In a recent post, we shared that graphics allow us to cut past the need for descriptive words and personalize our own understanding of an idea without getting caught up in someone else’s description of it.
When you first walk into TED2012 Full Spectrum at the Long Beach Performing Arts Center, you might not notice the thousands of strings strung between the stairs on the second and third levels. It's a hazy rainbow colored mist.
If you are short on time and you don’t want to read the full post below, but you like language and type and design, click this link right now: Stephen Fry on Language. Just do it. It will make you smile.
As we enter into the online conversation in a more deliberate way, it’s possible, nay, likely, someone out there will disagree with something we put in here. I like a good argument as much as the next person, but let’s face it, we want to keep things civil.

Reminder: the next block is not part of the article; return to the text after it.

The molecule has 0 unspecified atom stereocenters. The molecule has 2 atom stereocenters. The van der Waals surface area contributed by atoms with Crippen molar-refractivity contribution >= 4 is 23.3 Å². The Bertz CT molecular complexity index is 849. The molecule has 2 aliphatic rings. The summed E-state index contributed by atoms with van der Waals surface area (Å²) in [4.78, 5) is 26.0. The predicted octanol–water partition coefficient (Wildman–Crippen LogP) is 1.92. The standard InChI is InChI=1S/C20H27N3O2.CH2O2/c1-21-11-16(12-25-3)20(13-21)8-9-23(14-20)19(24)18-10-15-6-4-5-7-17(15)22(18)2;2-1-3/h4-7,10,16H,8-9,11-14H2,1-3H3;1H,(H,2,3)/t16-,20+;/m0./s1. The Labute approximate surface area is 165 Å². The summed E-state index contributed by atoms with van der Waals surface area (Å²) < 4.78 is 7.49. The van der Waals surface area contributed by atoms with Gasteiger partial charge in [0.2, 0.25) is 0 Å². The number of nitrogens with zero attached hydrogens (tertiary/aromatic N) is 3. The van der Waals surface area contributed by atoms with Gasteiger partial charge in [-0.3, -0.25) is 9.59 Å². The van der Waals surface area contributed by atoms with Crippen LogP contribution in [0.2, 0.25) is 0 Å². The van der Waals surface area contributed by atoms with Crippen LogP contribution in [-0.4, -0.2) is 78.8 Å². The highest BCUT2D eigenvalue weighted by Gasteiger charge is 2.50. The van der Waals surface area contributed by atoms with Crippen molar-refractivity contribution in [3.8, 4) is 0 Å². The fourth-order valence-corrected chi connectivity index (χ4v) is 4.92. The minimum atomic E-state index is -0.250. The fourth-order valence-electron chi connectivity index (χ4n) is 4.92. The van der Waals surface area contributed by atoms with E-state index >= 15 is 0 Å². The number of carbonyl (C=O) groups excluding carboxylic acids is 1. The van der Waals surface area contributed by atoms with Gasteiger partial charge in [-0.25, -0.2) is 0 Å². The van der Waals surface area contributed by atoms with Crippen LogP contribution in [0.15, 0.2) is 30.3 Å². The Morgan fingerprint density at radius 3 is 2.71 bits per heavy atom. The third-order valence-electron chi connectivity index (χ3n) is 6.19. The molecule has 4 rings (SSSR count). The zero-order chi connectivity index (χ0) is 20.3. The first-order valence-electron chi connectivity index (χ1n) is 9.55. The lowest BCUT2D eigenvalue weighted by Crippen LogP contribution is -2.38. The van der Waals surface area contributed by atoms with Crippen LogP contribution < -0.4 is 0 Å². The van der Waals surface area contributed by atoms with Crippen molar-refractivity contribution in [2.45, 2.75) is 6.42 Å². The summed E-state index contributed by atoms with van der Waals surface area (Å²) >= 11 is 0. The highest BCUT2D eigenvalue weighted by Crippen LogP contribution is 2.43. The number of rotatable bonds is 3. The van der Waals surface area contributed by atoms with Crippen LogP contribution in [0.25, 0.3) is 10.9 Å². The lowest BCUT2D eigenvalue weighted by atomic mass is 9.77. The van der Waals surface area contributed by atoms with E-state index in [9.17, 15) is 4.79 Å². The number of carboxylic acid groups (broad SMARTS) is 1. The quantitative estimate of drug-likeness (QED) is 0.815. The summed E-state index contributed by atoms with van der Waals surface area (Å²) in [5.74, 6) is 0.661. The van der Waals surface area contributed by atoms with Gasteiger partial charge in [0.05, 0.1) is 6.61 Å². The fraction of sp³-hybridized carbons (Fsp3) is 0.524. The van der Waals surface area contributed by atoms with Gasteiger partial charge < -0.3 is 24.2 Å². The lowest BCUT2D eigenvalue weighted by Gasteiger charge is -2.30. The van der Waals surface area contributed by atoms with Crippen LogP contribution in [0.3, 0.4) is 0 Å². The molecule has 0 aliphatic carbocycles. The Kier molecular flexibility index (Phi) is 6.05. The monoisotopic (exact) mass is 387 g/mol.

October seems to be the month of meetings in the Boston design scene. I managed to attend two of them last week, and while they were very different in nature they did share some common themes about design and design thinking: it is a discipline, a process, a field of study, a term going mainstream, and above all a business imperative.
On October 5th AIGA Boston hosted an evening discussion titled Design 2014: Harnessing the Power of Design Thinking Now.